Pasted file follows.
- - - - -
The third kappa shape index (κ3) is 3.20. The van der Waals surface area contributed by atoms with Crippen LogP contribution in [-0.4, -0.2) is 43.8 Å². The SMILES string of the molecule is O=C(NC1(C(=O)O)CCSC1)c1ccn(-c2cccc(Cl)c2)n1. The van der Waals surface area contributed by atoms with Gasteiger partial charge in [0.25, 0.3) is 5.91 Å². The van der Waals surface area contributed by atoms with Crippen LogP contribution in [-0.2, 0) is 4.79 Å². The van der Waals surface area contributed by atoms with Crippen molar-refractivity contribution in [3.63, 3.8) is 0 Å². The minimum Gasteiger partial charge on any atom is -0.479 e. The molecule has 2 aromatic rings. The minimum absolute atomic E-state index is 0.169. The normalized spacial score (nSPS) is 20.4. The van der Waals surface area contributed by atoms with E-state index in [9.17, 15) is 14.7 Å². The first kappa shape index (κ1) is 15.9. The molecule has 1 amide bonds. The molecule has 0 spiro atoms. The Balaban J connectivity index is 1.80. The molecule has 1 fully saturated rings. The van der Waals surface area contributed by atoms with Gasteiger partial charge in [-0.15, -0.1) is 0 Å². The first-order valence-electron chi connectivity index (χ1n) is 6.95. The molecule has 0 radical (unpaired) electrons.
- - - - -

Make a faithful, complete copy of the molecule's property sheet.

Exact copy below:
The third kappa shape index (κ3) is 3.20. The van der Waals surface area contributed by atoms with Crippen LogP contribution in [-0.4, -0.2) is 43.8 Å². The SMILES string of the molecule is O=C(NC1(C(=O)O)CCSC1)c1ccn(-c2cccc(Cl)c2)n1. The van der Waals surface area contributed by atoms with Gasteiger partial charge in [0.25, 0.3) is 5.91 Å². The van der Waals surface area contributed by atoms with Crippen LogP contribution in [-0.2, 0) is 4.79 Å². The van der Waals surface area contributed by atoms with Crippen molar-refractivity contribution in [3.63, 3.8) is 0 Å². The minimum Gasteiger partial charge on any atom is -0.479 e. The molecule has 2 aromatic rings. The minimum absolute atomic E-state index is 0.169. The normalized spacial score (nSPS) is 20.4. The van der Waals surface area contributed by atoms with E-state index in [9.17, 15) is 14.7 Å². The first kappa shape index (κ1) is 15.9. The molecule has 1 amide bonds. The molecule has 0 spiro atoms. The Balaban J connectivity index is 1.80. The molecule has 1 fully saturated rings. The van der Waals surface area contributed by atoms with Gasteiger partial charge in [-0.15, -0.1) is 0 Å². The first-order valence-electron chi connectivity index (χ1n) is 6.95. The molecule has 0 radical (unpaired) electrons.